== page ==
The programmed death-ligand 1 (PD-L1) receptor is an important immune checkpoint and is often upregulated in cancer cells to allow immune evasion. In melanoma, the patients with PD-L1 expression and absence of tumour infiltrating lymphocytes (TILs) (i.e. “constitutive PD-L1 or PD-L1CON”) show worse response rates and prognosis than patients with PD-L1 expression and the presence of TILs (i.e. “inducible PD-L1 or PD-L1IND”). However, how PD-L1 expression is regulated in melanoma cells remains elusive. We hypothesised that epigenetic state regulates constitutive and inducible PD-L1 expression in melanoma.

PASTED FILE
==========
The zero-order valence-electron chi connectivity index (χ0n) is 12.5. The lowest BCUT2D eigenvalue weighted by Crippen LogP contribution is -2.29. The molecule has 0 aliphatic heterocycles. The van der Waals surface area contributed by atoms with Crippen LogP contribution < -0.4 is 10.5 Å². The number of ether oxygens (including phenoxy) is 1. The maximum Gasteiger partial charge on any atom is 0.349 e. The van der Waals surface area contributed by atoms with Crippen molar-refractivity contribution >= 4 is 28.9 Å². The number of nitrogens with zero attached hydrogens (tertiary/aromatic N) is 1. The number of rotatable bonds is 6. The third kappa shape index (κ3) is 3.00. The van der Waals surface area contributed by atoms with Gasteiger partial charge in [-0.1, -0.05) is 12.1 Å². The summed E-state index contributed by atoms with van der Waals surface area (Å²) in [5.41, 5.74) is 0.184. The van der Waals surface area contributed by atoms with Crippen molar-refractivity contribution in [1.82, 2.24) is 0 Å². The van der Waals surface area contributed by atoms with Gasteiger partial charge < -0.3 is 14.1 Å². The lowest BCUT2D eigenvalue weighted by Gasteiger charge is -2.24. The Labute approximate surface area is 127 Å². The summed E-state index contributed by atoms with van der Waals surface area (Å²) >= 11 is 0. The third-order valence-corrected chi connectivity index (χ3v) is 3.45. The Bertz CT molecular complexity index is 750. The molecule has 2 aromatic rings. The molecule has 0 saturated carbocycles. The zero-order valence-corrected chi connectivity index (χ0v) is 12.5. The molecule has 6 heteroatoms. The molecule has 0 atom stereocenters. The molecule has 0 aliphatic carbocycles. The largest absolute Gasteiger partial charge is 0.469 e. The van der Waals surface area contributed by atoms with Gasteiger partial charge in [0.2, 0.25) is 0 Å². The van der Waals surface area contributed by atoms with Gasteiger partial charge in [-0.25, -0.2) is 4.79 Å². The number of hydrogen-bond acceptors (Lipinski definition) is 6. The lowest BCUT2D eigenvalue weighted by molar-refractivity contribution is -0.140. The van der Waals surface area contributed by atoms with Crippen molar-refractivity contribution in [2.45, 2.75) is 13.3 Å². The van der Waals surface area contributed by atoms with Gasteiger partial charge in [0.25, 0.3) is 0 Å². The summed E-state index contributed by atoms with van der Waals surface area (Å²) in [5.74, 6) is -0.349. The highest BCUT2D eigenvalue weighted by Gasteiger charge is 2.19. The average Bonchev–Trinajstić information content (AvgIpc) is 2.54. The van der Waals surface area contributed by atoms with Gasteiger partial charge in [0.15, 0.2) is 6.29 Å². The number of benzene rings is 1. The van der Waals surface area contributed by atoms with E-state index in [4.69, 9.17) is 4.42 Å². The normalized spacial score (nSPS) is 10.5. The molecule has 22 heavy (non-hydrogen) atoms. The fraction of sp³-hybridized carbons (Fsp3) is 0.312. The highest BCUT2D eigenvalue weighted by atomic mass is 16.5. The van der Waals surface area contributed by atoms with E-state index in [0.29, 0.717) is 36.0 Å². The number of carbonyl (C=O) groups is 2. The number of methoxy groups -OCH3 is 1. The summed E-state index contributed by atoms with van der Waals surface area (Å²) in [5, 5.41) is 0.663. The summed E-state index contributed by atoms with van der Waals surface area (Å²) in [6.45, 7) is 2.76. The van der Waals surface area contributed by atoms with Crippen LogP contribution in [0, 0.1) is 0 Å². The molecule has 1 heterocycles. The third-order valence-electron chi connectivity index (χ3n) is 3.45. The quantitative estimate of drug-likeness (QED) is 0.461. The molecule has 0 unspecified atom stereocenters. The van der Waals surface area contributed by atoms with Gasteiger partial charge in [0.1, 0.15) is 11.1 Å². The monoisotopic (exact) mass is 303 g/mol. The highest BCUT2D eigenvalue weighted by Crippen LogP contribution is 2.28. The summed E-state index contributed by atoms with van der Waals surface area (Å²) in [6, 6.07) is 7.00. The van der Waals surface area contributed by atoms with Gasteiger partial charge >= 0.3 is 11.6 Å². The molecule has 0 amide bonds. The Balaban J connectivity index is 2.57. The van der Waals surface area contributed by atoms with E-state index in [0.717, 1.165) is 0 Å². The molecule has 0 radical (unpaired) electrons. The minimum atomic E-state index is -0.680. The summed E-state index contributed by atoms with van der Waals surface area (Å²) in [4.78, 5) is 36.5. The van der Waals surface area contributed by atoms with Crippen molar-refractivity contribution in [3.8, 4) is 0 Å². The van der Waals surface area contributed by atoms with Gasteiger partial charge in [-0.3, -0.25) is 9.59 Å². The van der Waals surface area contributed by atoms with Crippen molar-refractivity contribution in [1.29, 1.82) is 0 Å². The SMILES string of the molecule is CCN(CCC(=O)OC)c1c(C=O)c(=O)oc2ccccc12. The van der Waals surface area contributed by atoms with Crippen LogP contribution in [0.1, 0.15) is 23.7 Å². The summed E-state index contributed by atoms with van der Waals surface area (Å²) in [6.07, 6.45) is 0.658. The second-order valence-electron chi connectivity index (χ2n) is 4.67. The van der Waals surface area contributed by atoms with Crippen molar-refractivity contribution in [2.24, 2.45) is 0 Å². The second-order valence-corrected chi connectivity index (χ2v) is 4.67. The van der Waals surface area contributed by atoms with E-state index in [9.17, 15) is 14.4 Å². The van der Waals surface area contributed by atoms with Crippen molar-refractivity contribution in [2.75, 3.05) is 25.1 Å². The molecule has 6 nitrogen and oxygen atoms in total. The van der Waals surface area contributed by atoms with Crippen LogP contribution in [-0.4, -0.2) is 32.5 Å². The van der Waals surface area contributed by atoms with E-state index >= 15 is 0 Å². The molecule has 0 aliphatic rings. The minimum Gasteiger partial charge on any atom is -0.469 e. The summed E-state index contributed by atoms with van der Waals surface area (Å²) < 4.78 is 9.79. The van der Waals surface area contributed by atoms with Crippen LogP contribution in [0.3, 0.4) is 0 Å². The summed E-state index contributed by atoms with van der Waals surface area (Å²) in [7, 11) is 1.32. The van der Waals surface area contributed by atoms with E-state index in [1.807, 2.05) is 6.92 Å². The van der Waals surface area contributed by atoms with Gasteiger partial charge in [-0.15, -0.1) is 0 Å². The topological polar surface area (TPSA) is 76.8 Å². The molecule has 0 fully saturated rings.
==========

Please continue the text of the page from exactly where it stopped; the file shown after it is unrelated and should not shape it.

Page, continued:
We have generated whole-genome scale DNA methylomes (using reduced representation bisulfite sequencing) and transcriptomes (RNA-Seq) for patient derived melanoma cell lines (in PD-L1IND and PD-L1CON groups). We discovered extensive global hypomethylation in the constitutive lines, particularly pronounced in intergenic repeat regions and gene bodies. RNA-Sequencing data indicated that the hypomethylated state of the PD-L1CON cells was correlated with higher upregulation of the differentially expressed genes at a global-scale and the upregulated genes were associated with cancer hallmark properties. Transcriptome signature revealed viral mimicry, oxidative phosphorylation and differentiation as the major altered pathway between PD-L1IND and PD-L1CON melanoma groups and this signature was strongly validated in melanoma patient expression signatures (cancer genome atlas data). We believe these results are the first to show that DNA methylation mediated transcriptome regulation play a role in controlling PD-L1 expression in melanoma and suggest they may have important implications for combined treatments targeting methylation (DNMTi) and PD1/PD-L1 (anti-PD1 antibodies).